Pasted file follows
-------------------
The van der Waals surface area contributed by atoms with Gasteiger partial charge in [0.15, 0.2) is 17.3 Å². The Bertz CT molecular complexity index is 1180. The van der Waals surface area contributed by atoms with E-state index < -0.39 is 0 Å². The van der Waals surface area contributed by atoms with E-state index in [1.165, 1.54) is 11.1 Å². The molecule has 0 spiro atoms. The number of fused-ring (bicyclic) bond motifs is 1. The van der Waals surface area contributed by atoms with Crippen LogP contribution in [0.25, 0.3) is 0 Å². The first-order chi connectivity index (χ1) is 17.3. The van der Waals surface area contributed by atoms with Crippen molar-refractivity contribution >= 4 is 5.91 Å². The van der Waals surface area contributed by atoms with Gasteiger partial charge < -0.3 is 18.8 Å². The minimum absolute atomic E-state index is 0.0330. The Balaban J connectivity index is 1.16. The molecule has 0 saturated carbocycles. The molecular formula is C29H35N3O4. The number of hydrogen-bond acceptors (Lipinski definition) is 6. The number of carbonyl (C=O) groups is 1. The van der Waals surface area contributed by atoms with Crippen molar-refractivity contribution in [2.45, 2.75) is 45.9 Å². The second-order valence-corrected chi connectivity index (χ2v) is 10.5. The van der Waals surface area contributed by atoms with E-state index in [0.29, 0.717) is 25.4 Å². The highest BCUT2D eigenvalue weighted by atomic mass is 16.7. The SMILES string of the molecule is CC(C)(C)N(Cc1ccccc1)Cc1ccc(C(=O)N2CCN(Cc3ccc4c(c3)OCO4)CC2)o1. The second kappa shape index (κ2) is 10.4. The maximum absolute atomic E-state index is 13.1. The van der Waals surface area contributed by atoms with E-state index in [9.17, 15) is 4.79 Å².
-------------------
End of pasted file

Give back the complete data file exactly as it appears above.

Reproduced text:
The van der Waals surface area contributed by atoms with Gasteiger partial charge in [0.15, 0.2) is 17.3 Å². The Bertz CT molecular complexity index is 1180. The van der Waals surface area contributed by atoms with E-state index < -0.39 is 0 Å². The van der Waals surface area contributed by atoms with E-state index in [1.165, 1.54) is 11.1 Å². The molecule has 0 spiro atoms. The number of fused-ring (bicyclic) bond motifs is 1. The van der Waals surface area contributed by atoms with Crippen LogP contribution in [0.25, 0.3) is 0 Å². The first-order chi connectivity index (χ1) is 17.3. The van der Waals surface area contributed by atoms with Crippen molar-refractivity contribution >= 4 is 5.91 Å². The van der Waals surface area contributed by atoms with Gasteiger partial charge < -0.3 is 18.8 Å². The minimum absolute atomic E-state index is 0.0330. The Balaban J connectivity index is 1.16. The molecule has 0 saturated carbocycles. The molecular formula is C29H35N3O4. The number of hydrogen-bond acceptors (Lipinski definition) is 6. The number of carbonyl (C=O) groups is 1. The van der Waals surface area contributed by atoms with Crippen molar-refractivity contribution in [2.45, 2.75) is 45.9 Å². The second-order valence-corrected chi connectivity index (χ2v) is 10.5. The van der Waals surface area contributed by atoms with E-state index in [0.29, 0.717) is 25.4 Å². The highest BCUT2D eigenvalue weighted by atomic mass is 16.7. The SMILES string of the molecule is CC(C)(C)N(Cc1ccccc1)Cc1ccc(C(=O)N2CCN(Cc3ccc4c(c3)OCO4)CC2)o1. The second kappa shape index (κ2) is 10.4. The maximum absolute atomic E-state index is 13.1. The van der Waals surface area contributed by atoms with E-state index in [9.17, 15) is 4.79 Å².